This unexpected accusation may reflect a prejudice on the part of the writers. As reflected in many of the key documents referred to in our article it is a basic tenet of the field of rehabilitation medicine that we are subservient to the goals of the persons served. Without any home-grown rehabilitation doctors, and with a long history of nepotistic colonial leadership, our African colleagues cannot possibly be expected to trust that this is true. They would do well to look outside of Africa where physician leadership of rehabilitation teams is less autocratic than what they may expect and where rehabilitation professionals typically sustain themselves without charity.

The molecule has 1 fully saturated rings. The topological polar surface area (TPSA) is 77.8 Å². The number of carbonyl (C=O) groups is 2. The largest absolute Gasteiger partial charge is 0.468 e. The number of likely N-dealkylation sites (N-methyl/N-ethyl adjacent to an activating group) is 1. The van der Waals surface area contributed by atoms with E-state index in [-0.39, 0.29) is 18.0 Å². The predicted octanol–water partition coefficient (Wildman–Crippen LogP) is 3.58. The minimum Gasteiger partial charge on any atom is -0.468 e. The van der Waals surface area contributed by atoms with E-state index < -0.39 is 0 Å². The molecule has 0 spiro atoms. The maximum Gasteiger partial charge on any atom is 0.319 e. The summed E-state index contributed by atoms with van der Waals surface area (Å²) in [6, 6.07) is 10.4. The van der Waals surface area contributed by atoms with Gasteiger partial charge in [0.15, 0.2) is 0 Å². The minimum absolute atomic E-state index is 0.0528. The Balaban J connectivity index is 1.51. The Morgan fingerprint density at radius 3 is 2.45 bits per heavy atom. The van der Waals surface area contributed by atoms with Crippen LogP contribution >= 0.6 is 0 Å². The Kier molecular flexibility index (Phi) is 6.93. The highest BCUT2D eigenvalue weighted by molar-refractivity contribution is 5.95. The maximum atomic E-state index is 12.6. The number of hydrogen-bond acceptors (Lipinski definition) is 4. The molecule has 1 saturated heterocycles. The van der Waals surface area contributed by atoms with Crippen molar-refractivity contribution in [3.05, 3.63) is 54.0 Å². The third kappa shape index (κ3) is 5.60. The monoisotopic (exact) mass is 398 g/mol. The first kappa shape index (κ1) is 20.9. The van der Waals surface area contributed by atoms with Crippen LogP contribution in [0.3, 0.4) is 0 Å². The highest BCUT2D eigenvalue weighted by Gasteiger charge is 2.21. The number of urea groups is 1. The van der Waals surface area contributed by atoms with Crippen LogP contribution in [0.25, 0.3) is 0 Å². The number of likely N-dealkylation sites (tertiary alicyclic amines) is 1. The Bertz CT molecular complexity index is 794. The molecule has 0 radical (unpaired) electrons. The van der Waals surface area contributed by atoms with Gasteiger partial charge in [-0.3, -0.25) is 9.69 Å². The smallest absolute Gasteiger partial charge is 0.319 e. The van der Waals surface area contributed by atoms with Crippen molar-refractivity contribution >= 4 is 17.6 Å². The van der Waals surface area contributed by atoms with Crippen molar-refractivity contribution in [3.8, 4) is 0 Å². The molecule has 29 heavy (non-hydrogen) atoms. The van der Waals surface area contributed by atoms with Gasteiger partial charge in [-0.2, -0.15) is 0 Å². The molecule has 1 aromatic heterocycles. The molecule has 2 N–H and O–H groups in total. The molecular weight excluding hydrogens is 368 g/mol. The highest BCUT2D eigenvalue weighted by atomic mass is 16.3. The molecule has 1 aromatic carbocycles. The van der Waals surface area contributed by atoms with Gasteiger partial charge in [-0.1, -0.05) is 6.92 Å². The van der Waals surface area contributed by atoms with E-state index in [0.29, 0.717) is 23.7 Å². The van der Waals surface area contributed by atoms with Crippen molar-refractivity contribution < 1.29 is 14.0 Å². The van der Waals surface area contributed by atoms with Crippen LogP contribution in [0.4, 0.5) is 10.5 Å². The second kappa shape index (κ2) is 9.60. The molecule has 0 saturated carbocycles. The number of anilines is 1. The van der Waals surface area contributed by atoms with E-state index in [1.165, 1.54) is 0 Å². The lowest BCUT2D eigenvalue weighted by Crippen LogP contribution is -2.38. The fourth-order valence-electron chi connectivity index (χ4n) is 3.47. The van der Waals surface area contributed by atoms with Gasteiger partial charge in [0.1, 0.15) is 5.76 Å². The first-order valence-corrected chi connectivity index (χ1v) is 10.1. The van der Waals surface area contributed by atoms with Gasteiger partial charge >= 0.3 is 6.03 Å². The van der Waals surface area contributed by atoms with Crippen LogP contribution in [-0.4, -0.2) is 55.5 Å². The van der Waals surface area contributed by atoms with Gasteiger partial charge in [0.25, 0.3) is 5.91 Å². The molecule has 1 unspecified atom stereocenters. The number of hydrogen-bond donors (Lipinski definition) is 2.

A valid concern is about self-determination of people with disabilities and their important needs within the community. It may help the writers to understand that we view our thesis, the lack of rehabilitation medicine specialists, as a small segment of the overall crisis of disability, in which civil rights, vocational opportunities, and consumer education are all critically important and more within the expertise of the community organizations. By definition community-based programs do not represent the wishes or needs of hospitalized persons with newly diagnosed disabling conditions. It would be rare for a consumer in a hospital bed after spinal cord injury to opt for community care or physiotherapy on a general ward over comprehensive medical rehabilitation lead by a physician specialist. However, in Africa these consumers are not given informed choice and their voices are not heard in the debate over resources. Where medical and vocational resources come from the same budget, it would appear that the community-based organizations have a conflict of interest and an unfair advantage over these newly disabled consumers. The real solution is to increase the resources, not to debate the relative value.